Emergency Department Rotational Patient Assignment Presented at the Society for Academic Medicine meeting, May 2014, Dallas, TX.

Stephen Traub, Christopher F. Stewart, Roshanak Didehban, Adam C. Bartley, Soroush Saghafian, Vernon D. Smith, Scott M. Silvers, Ryan Lecheminant, Christopher A. Lipinski

Research output: Contribution to journalArticle

8 Scopus citations

Abstract

Study objective We compare emergency department (ED) operational metrics obtained in the first year of a rotational patient assignment system (in which patients are assigned to physicians automatically according to an algorithm) with those obtained in the last year of a traditional physician self-assignment system (in which physicians assigned themselves to patients at physician discretion). Methods This was a pre-post retrospective study of patients at a single ED with no financial incentives for physician productivity. Metrics of interest were length of stay; arrival-to-provider time; rates of left before being seen, left subsequent to being seen, early returns (within 72 hours), and early returns with admission; and complaint ratio. Results We analyzed 23,514 visits in the last year of physician self-assignment and 24,112 visits in the first year of rotational patient assignment. Rotational patient assignment was associated with the following improvements (percentage change): median length of stay 232 to 207 minutes (11%), median arrival to provider time 39 to 22 minutes (44%), left before being seen 0.73% to 0.36% (51%), and complaint ratio 9.0/1,000 to 5.4/1,000 (40%). There were no changes in left subsequent to being seen, early returns, or early returns with admission. Conclusion In a single facility, the transition from physician self-assignment to rotational patient assignment was associated with improvement in a broad array of ED operational metrics. Rotational patient assignment may be a useful strategy in ED front-end process redesign.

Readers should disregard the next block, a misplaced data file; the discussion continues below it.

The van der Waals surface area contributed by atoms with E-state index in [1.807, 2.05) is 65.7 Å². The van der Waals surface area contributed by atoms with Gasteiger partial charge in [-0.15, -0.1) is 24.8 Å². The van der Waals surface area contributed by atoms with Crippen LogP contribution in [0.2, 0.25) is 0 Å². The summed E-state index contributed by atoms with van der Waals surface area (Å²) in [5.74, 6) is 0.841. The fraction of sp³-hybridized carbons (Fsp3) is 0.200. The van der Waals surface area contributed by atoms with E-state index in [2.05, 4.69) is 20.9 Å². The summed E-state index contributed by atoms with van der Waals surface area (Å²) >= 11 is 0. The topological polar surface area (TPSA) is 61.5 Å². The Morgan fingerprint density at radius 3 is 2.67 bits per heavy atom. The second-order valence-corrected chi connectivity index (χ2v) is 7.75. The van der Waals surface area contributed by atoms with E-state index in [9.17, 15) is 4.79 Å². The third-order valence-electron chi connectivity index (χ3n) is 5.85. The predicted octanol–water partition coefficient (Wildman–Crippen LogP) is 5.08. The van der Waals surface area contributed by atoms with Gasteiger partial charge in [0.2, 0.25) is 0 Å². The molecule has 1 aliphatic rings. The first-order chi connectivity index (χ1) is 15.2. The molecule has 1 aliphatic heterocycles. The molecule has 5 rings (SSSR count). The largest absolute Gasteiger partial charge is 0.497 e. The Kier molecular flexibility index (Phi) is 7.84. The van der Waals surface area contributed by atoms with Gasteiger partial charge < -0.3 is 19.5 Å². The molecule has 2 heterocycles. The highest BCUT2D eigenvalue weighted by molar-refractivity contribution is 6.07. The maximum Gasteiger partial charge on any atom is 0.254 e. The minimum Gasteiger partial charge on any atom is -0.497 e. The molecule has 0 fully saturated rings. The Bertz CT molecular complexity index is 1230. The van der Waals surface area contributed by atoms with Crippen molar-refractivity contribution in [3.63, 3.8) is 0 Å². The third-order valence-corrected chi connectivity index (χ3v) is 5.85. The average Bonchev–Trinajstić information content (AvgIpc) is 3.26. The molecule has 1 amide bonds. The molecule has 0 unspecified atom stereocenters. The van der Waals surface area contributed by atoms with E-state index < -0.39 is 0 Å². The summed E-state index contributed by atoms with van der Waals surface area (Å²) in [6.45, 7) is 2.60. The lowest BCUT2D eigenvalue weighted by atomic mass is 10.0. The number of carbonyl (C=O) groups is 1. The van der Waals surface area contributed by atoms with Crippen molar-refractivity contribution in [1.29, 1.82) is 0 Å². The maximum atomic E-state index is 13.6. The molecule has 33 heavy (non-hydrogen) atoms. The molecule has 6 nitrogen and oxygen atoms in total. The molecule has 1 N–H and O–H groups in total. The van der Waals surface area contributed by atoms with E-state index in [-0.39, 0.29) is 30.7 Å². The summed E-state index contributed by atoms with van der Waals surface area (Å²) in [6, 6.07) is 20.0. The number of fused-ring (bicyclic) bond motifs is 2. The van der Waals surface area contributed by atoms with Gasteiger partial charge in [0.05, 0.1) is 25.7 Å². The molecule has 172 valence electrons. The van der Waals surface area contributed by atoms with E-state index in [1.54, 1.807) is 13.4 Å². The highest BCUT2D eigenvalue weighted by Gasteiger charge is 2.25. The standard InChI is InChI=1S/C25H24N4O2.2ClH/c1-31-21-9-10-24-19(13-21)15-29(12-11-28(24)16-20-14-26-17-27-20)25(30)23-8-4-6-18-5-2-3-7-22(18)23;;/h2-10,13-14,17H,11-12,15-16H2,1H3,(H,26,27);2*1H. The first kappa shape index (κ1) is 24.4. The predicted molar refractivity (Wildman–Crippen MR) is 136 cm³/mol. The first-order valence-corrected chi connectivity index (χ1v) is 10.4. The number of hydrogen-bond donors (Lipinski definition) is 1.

Original languageEnglish (US)
Pages (from-to)206-215
Number of pages10
JournalAnnals of Emergency Medicine
Volume67
Issue number2
DOIs
StatePublished - Feb 1 2016

ASJC Scopus subject areas

  • Emergency Medicine

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    Traub, S., Stewart, C. F., Didehban, R., Bartley, A. C., Saghafian, S., Smith, V. D., Silvers, S. M., Lecheminant, R., & Lipinski, C. A. (2016). Emergency Department Rotational Patient Assignment Presented at the Society for Academic Medicine meeting, May 2014, Dallas, TX. Annals of Emergency Medicine, 67(2), 206-215. https://doi.org/10.1016/j.annemergmed.2015.07.008